The best of issue once again comes down to Howard and Moore, and Howard again gets the nod by a hair. Of the 11 stories eight (73%) are set in the United States, and one each (9%) on Mars and an unnamed Jovian moon, China and other Asian territories, and in a fictitious realm. Eight (73%) are set in contemporary times, two in the past (18%) and one (9%) in the future.
Back in 2015, because I didn’t know any better, I thought I could reach out to Robert E. Howard experts and fans from around the world, and convince them to contribute essays about Robert E Howard, for a Black Gate series. Yeah, I know: “Who are you, Byrne? Why do you think you can pull this off?” Because I don’t have the common sense that God gave a rock. Also – I can’t even sing as well as a rock (Bible reference there). So, without a clue (GREAT movie!), I reached out to a few folks, got pointed to a few more, and with the Black Gate name behind me, rounded up a VERY knowledgeable and talented group.
Howard was much more than just the creator of Conan (who I LOVE). He, of course, wrote many other characters, and for many other markets and genres. He lived an interesting life as well. And some generous folks contributed some tremendous essays!
It was a fantastic series, nominated for a Robert E. Howard Foundation award. The Howard community loved it, to no one’s surprise. The wide-ranging look at REH, covering his life and his works, was a superb addition to REH scholarship. It also planted the seeds for a follow-up series at Black Gate, Hither Came Conan, which was an even bigger hit! And you fans of either series, it will be a trilogy, as we’ll be emulating Hither Came Conan with another Howard character. But I’ve got another non-Howard series to put together first.
Here below is the entire series (which included a blog series being done separately by Howard Andrew Jones & Bill Ward). I intentionally minimized the Conan content, as the goal was to paint a broad REH picture. And we covered Conan in depth with Hither Came Conan. Click on a few links and explore the amazing world of Robert E. Howard. Some tremendous stuff, which Black Gate was proud to bring together.
I’m going to change the focus of the Weird Tales deep read slightly, to hopefully give a somewhat more coherent view of the magazine by focusing on a particular year, while still maintaining the month-at-a time format. First up is January 1936, followed by the ten subsequent issues published that year. (One issue was bi-monthly, and I’ve already covered the July issue, so you can just check that particular installment in the link provided below if you’re so inclined).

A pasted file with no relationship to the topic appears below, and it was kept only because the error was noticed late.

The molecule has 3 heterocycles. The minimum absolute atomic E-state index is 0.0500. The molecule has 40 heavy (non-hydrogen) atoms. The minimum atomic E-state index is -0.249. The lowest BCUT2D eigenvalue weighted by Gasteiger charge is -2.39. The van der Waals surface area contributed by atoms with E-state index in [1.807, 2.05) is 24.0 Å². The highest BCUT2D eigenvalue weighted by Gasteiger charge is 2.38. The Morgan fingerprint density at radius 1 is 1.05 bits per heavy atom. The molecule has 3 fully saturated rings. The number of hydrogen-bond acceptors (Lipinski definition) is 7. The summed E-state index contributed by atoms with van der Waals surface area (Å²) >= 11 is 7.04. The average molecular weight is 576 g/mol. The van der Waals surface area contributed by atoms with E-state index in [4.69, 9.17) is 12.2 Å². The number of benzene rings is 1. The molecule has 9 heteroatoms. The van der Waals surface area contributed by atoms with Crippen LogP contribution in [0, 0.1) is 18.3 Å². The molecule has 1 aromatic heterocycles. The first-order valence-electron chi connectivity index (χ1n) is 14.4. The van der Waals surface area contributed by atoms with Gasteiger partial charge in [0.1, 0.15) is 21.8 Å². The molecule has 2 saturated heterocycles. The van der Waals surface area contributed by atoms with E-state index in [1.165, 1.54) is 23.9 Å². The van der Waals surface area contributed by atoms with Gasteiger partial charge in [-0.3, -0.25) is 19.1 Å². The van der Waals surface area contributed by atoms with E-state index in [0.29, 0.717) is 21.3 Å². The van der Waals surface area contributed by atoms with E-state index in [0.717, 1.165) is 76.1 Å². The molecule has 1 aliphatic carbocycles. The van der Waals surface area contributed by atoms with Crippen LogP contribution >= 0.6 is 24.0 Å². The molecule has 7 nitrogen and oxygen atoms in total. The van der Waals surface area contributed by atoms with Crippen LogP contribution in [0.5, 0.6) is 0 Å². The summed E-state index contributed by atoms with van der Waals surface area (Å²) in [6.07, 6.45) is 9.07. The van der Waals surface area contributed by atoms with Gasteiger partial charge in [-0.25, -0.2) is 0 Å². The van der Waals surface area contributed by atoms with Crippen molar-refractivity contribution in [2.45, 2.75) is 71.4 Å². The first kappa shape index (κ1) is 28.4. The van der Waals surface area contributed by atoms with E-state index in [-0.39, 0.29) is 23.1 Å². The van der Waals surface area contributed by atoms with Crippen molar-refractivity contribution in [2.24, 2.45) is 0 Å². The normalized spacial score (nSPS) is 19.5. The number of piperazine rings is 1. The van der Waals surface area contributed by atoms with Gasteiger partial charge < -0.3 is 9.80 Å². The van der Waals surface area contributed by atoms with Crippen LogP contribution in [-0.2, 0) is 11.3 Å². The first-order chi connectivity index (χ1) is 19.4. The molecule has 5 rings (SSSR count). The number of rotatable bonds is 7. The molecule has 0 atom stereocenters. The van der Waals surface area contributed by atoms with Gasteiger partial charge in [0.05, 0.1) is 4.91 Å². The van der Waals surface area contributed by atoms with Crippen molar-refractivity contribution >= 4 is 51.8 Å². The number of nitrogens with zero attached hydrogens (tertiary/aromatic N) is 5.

The January ‘36 WT is full of familiar names. Seabury Quinn, August Derleth, Paul Ernst, C. L. Moore, Robert E. Howard, and H. P. Lovecraft (with a reprint) all appear in the line up. The issue grades out to a respectable 2.44, largely avoiding poor stories but also scoring only a few outstanding ones. The two vying for best of issue were Moore’s Jirel and Howard’s Conan, the second installment of the longest Conan tale he was to write. Howard gets the nod on a toss-up.
I think it was early in 2015, I decided I wanted to gather a bunch of folks who know more about Robert E. Howard than I did (THAT was an endless list!) and have them write about all kinds of different facets of Howard and his life. Sure, there would be a little Conan, but I wanted to minimize that. I wanted to introduce folks (and further teach others) about various aspects of this amazing writer. And so was born Discovering Robert E. Howard; almost three dozen essays by an All-Star cast of REH experts and fans. Here’s the final post in the series, with links all the prior ones.
It went over great, and I got to know the REH community a lot better than I did before. Inspired by an irregular series I was writing about Rex Stout’s Nero Wolfe stories (I’m a gargantuan fan), I thought it would be fun to ‘round up the usual – and unusual – suspects’ (if you know me, you know that’s from my favorite movie of all time) and tackle Conan. Each contributor would explain why that story was the best of REH’s original Conan tales (no pastiches here). The twist was, each story was randomly assigned! I used an Excel spreadsheet and did a blind assignment – the modern technology equivalent of names out of a hat.